Kevin Rudd and Julia Gillard have been told to prepare to give evidence in the royal commission into the former Labor government’s bungled home insulation scheme.
Fairfax media reports that the former prime ministers, along with five other Labor ministers, have been told to surrender any documents relating to the 2009 Home Insulation Program, which has been blamed for the deaths of four men.
Summonses have reportedly been sent to Mr Rudd, his deputy at the time Ms Gillard, his finance minister Lindsay Tanner, his environment minister Peter Garrett, climate change minister Greg Combet, and the assistant minister charged with co-ordinating government stimulus spending programs, Mark Arbib.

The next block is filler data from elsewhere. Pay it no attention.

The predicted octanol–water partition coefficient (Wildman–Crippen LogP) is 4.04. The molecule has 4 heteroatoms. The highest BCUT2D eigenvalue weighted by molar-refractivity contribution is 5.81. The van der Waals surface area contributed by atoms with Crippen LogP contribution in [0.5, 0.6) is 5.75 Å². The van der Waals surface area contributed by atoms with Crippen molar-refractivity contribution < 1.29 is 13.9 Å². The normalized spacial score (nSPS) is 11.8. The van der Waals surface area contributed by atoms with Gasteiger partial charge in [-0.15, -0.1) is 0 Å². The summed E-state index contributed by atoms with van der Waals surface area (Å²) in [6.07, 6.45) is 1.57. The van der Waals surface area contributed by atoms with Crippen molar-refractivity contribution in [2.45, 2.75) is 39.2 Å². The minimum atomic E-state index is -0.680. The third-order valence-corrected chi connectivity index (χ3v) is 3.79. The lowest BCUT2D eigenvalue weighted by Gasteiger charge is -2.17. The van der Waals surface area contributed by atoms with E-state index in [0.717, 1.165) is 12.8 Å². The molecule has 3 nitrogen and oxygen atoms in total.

Former treasurer Wayne Swan was contacted by phone.
All seven have been advised they may be called to appear before the inquiry, which is investigating whether the then-government was warned about the scheme, created to inject money into the economy during the global financial crisis.
The commission has been given wide-ranging terms of reference to establish "what really went wrong".
It will "fill the gaps" of other administrative reviews and coronial inquests, Commissioner Ian Hangar QC says.
Matthew Fuller, Rueben Barnes, Mitchell Sweeney and Marcus Wilson all lost their lives while working on the $2.8 billion "pink batts"
Program established by the Rudd-led government in early 2009.
The men's families have blamed the program's rushed rollout and lax standards for the deaths.